Back around Thanksgiving, I think, I somehow stumbled onto this recipe for blood orange-olive oil loaf cake, based on this recipe, which is inspired by a Melissa Clark recipe! Got that? And since neither of those recipes were vegan but I was dying to bake this cake, I take it a step farther from the original recipe, making vegan substitutions.
The stars all really aligned for this cake. The day or so after I first came across the recipe, G came home from his parents' house with blood orange olive oil as a gift from his mom! Apparently an olive oil specialty store had just opened up in their town. Too perfect! (Thanks, Gerri!) All I had to do was wait...and wait...for blood oranges to finally appear in stores. I even considered using navel oranges, but I held off and a couple days ago I finally found some blood oranges!
So, this is not a healthy recipe by any means but G is quite pleased with it, as am I. The crust is just a little crunchy, the inside is perfectly moist, and the cake is delicately flavored. Here is my adaptation:
VEGAN Blood Orange Olive Oil Loaf
-zest from 2 blood oranges
-juice from 1 blood orange (1/4 c.)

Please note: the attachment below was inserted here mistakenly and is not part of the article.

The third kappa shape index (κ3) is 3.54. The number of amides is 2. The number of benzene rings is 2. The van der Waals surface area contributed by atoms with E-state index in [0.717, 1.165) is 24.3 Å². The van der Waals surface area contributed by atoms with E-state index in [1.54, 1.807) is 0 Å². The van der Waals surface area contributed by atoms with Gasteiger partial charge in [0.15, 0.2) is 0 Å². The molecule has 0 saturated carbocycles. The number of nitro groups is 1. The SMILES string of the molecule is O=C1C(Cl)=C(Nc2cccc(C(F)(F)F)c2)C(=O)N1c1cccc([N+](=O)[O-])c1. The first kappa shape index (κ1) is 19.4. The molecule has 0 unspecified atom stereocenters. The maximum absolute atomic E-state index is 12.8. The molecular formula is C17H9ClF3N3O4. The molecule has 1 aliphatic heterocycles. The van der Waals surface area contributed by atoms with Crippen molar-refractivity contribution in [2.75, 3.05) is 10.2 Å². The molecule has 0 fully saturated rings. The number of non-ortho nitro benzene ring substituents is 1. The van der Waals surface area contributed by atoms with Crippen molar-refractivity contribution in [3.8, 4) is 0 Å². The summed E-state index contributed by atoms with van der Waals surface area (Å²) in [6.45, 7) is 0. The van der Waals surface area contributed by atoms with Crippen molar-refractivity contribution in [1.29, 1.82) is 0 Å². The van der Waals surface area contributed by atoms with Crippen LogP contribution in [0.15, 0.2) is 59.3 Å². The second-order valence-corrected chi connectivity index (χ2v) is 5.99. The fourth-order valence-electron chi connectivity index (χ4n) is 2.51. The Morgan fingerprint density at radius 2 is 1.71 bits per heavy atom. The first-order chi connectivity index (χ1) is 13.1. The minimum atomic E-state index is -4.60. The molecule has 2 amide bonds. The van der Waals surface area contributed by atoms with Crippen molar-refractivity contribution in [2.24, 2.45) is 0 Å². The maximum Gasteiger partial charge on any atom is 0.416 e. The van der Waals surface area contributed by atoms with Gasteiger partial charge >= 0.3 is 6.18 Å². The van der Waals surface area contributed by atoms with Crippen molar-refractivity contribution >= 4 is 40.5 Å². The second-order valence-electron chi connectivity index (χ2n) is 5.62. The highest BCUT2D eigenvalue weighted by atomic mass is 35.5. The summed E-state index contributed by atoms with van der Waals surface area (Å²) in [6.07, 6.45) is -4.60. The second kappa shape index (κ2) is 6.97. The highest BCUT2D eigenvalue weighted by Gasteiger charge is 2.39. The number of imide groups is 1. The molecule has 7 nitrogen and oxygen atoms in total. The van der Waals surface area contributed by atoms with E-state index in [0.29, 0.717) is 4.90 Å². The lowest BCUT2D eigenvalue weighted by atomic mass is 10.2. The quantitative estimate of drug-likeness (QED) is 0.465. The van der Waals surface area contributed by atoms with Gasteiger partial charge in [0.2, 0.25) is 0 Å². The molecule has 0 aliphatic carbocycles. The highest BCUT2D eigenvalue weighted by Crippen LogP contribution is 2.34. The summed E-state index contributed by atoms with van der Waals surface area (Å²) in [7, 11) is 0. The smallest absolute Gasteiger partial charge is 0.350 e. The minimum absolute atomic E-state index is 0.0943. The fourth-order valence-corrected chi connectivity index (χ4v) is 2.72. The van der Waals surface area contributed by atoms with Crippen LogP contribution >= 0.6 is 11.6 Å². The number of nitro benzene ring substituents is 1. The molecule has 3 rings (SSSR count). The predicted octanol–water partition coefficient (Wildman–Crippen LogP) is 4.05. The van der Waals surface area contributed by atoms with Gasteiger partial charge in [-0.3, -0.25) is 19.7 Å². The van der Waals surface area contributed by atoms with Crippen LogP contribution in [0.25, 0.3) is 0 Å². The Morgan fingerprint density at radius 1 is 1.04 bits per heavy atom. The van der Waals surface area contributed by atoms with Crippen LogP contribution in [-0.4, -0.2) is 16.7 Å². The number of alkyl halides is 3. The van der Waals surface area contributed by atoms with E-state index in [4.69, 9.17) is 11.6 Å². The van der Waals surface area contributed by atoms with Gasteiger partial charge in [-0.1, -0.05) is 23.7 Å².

-chopped segments from 1 blood orange
-3/4 c. vegan cane sugar
-1/4 c. rice milk
-1/2 c. plain, unsweetened vegan yogurt
-1/4 c. unsweetened applesauce
-scant 1/2 c. olive oil (blood orange olive oil if you can get it!)
-1 3/4 c. whole wheat pastry flour
-1 TBS soy flour
-1 1/2 tsp baking powder
-1/4 tsp baking soda
-1/4 tsp salt
Preheat oven to 350*. Line a loaf pan with parchment paper.
Combine zest and sugar in a large bowl, evenly distributing zest.
Add orange juice, rice milk, yogurt, applesauce, and olive oil into the sugar blend. mix well.
In a separate bowl, combine flour, soy flour, baking powder, baking soda, and salt. mix well.
Add dry ingredients to wet ingredients and stir until just moistened. A few dry spots are fine. Fold in chopped orange segments.
Pour batter into the prepared pan and let bake for about 50-55 minutes. Let cool in the pan for 10 minutes. Take it out of the pan and let the loaf cool completely on a rack.
Slice and serve. This keeps very well, wrapped, in the fridge - though the crust doesn't stay as crunchy.
As it cooled and I pleaded with G to leave it alone a few more minutes, G says, "You know, you're lucky I'm not Homer Simpson right now, or that loaf would be gone by now." Lucky indeed.